Gogoi, M.J. (2013). A preliminary checklist of butterflies recorded from Jeypore-Dehing forest, eastern Assam, India. Journal of Threatened Taxa 5(2): 3684–3696; http://dx.doi.org/JoTT.o3022.3684-96   

Gough, W.G.H. (1935). Some Butterflies of Nepal. Journal of Bombay Natural History Society XXXVIII(2): 258–265.

IUCN (2010). IUCN Red List of Threatened Species. Version 2010.4. <www.iucnredlist.org>. (Downloaded on 12 February 2013).

Kehimkar, I. (2008). The Book of Indian Butterflies. Bombay Natural History Society, Oxford University Press, Mumbai, 497pp.

NSB (2010). Annual Dzongkhag Statistics, Dzongkhag Administration, Tsirang. National Statistics Bureau, Thimphu. Issue 1, Catalogue No. 104, 1–33pp.

Singh, A.P. (2012). Lowland forest butterflies of the Sankosh River catchment, Bhutan. Journal of Threatened Taxa 4(12): 3085–3102; http://dx.doi.org/10.11609/JoTT.o2625.3085-102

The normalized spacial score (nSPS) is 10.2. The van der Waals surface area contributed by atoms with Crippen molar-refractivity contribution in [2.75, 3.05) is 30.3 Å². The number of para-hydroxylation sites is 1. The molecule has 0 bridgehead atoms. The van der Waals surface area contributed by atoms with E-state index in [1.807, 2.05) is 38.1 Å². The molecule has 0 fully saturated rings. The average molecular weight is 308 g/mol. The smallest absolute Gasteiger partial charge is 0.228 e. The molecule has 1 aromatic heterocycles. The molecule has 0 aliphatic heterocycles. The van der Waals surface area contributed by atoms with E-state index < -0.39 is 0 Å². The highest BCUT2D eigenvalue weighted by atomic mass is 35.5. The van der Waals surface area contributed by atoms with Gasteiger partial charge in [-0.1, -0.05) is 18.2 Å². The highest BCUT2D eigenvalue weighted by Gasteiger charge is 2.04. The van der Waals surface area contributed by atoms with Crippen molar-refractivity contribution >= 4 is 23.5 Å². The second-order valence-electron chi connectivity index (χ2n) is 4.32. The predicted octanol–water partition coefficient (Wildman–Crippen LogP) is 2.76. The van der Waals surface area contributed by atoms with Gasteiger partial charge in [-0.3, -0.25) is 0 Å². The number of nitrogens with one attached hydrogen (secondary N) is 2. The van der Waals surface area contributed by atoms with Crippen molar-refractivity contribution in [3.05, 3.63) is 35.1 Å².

Smetacek, P. (2012). Butterflies (Lepidoptera: Papilionoidea and Hesperoidea) and other protected fauna of Jones Estate, a dying watershed in the Kumaon Himalaya, Uttarakhand, India. Journal of Threatened Taxa 4(9): 2857–2874; http://dx.doi.org/10.11609/JoTT.o3020.2857-74

Smith, C. (2006). Illustrated Checklist of NepalÕs Butterflies. Craftsman Press, Bangkok, 129pp.

Talbot, G. (1939). The Fauna of British India including Ceylon and Burma. Butterflies - 2nd Edition. Vol. I. Taylor and Francis Ltd., London, UK, 600pp.

Talbot, G. (1947). The Fauna of British India including Ceylon and Burma. Butterflies - 2nd Edition. Vol. II. Taylor and Francis Ltd., London, UK, 506pp.

Tytler, H.C. (1915). Notes on some new and interesting butterflies from Manipur and Naga Hills. Journal of the Bombay Natural History Society, Bombay 23: 502–515+4pls.

van der Poel, P. & T. Wangchuk (2007). Butterflies of Bhutan. Mountains, hills and valleys between 800 and 3000m. Royal Society for Protection of Nature (RSPN), Thimphu, Bhutan, 71pp.